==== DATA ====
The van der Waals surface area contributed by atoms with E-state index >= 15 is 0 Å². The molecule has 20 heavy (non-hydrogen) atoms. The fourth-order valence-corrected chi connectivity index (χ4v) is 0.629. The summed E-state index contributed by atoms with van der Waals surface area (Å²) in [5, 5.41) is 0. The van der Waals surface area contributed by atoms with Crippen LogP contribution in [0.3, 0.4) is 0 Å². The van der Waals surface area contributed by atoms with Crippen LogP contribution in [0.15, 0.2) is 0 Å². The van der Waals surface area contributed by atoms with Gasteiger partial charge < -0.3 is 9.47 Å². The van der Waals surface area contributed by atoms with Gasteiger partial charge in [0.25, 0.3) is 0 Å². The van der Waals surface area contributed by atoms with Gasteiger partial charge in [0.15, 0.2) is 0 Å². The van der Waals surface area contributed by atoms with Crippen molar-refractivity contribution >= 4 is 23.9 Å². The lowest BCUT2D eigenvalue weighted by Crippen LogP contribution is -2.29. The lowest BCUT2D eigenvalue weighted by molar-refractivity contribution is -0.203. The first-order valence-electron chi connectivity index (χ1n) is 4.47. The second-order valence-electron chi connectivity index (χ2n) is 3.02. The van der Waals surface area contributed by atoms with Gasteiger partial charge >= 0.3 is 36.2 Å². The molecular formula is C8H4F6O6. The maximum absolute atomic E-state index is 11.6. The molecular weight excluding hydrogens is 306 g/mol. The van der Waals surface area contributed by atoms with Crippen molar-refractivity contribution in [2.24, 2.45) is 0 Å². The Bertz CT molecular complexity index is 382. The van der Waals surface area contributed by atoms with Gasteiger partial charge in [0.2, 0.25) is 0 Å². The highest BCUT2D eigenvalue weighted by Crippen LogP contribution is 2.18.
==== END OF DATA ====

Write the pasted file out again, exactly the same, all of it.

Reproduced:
The van der Waals surface area contributed by atoms with E-state index >= 15 is 0 Å². The molecule has 20 heavy (non-hydrogen) atoms. The fourth-order valence-corrected chi connectivity index (χ4v) is 0.629. The summed E-state index contributed by atoms with van der Waals surface area (Å²) in [5, 5.41) is 0. The van der Waals surface area contributed by atoms with Crippen LogP contribution in [0.3, 0.4) is 0 Å². The van der Waals surface area contributed by atoms with Crippen LogP contribution in [0.15, 0.2) is 0 Å². The van der Waals surface area contributed by atoms with Gasteiger partial charge < -0.3 is 9.47 Å². The van der Waals surface area contributed by atoms with Gasteiger partial charge in [0.25, 0.3) is 0 Å². The van der Waals surface area contributed by atoms with Gasteiger partial charge in [0.15, 0.2) is 0 Å². The van der Waals surface area contributed by atoms with Crippen molar-refractivity contribution >= 4 is 23.9 Å². The lowest BCUT2D eigenvalue weighted by Crippen LogP contribution is -2.29. The lowest BCUT2D eigenvalue weighted by molar-refractivity contribution is -0.203. The first-order valence-electron chi connectivity index (χ1n) is 4.47. The second-order valence-electron chi connectivity index (χ2n) is 3.02. The van der Waals surface area contributed by atoms with Gasteiger partial charge >= 0.3 is 36.2 Å². The molecular formula is C8H4F6O6. The maximum absolute atomic E-state index is 11.6. The molecular weight excluding hydrogens is 306 g/mol. The van der Waals surface area contributed by atoms with Crippen molar-refractivity contribution in [2.24, 2.45) is 0 Å². The Bertz CT molecular complexity index is 382. The van der Waals surface area contributed by atoms with Gasteiger partial charge in [0.2, 0.25) is 0 Å². The highest BCUT2D eigenvalue weighted by Crippen LogP contribution is 2.18.